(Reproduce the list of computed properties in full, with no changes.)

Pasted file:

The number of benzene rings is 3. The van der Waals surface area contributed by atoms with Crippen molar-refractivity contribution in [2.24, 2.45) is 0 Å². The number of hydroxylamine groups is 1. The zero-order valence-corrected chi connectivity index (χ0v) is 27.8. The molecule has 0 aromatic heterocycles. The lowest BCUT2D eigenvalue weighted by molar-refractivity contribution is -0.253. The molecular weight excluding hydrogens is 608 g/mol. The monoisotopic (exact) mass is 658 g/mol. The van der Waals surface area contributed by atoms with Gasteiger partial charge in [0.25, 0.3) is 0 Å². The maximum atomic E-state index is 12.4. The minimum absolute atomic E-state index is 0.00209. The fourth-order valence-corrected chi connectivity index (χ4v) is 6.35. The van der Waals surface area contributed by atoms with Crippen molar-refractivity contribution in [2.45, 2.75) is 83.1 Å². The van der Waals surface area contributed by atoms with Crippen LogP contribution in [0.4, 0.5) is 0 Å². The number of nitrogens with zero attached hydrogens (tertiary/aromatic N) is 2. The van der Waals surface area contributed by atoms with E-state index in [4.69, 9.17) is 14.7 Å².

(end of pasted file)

The number of benzene rings is 3. The van der Waals surface area contributed by atoms with Crippen molar-refractivity contribution in [2.24, 2.45) is 0 Å². The number of hydroxylamine groups is 1. The zero-order valence-corrected chi connectivity index (χ0v) is 27.8. The molecule has 0 aromatic heterocycles. The lowest BCUT2D eigenvalue weighted by molar-refractivity contribution is -0.253. The molecular weight excluding hydrogens is 608 g/mol. The monoisotopic (exact) mass is 658 g/mol. The van der Waals surface area contributed by atoms with Gasteiger partial charge in [0.25, 0.3) is 0 Å². The maximum atomic E-state index is 12.4. The minimum absolute atomic E-state index is 0.00209. The fourth-order valence-corrected chi connectivity index (χ4v) is 6.35. The van der Waals surface area contributed by atoms with Crippen molar-refractivity contribution in [2.45, 2.75) is 83.1 Å². The van der Waals surface area contributed by atoms with Crippen LogP contribution in [0.4, 0.5) is 0 Å². The number of nitrogens with zero attached hydrogens (tertiary/aromatic N) is 2. The van der Waals surface area contributed by atoms with E-state index in [4.69, 9.17) is 14.7 Å².